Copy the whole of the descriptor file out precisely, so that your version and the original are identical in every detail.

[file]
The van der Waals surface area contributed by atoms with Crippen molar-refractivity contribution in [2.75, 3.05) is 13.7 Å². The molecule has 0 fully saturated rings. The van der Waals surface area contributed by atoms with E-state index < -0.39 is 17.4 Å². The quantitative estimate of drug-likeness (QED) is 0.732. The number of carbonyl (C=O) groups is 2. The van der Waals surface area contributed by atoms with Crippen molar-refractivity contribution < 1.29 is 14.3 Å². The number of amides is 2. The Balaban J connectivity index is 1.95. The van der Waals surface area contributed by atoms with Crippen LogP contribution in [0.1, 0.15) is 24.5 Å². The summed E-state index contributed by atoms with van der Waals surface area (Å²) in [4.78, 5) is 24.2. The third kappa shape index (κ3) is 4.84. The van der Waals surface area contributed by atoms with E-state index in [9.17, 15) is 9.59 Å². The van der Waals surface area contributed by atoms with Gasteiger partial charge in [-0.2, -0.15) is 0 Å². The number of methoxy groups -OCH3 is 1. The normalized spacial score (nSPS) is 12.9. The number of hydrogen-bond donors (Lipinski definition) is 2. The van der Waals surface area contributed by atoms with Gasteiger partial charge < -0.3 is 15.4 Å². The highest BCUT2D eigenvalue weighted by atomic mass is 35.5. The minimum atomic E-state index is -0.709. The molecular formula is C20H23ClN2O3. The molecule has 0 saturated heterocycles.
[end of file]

The van der Waals surface area contributed by atoms with Crippen molar-refractivity contribution in [2.75, 3.05) is 13.7 Å². The molecule has 0 fully saturated rings. The van der Waals surface area contributed by atoms with E-state index < -0.39 is 17.4 Å². The quantitative estimate of drug-likeness (QED) is 0.732. The number of carbonyl (C=O) groups is 2. The van der Waals surface area contributed by atoms with Crippen molar-refractivity contribution < 1.29 is 14.3 Å². The number of amides is 2. The Balaban J connectivity index is 1.95. The van der Waals surface area contributed by atoms with Crippen LogP contribution in [0.1, 0.15) is 24.5 Å². The summed E-state index contributed by atoms with van der Waals surface area (Å²) in [4.78, 5) is 24.2. The third kappa shape index (κ3) is 4.84. The van der Waals surface area contributed by atoms with E-state index in [9.17, 15) is 9.59 Å². The van der Waals surface area contributed by atoms with Gasteiger partial charge in [-0.2, -0.15) is 0 Å². The number of methoxy groups -OCH3 is 1. The normalized spacial score (nSPS) is 12.9. The number of hydrogen-bond donors (Lipinski definition) is 2. The van der Waals surface area contributed by atoms with Gasteiger partial charge < -0.3 is 15.4 Å². The highest BCUT2D eigenvalue weighted by atomic mass is 35.5. The minimum atomic E-state index is -0.709. The molecular formula is C20H23ClN2O3. The molecule has 0 saturated heterocycles.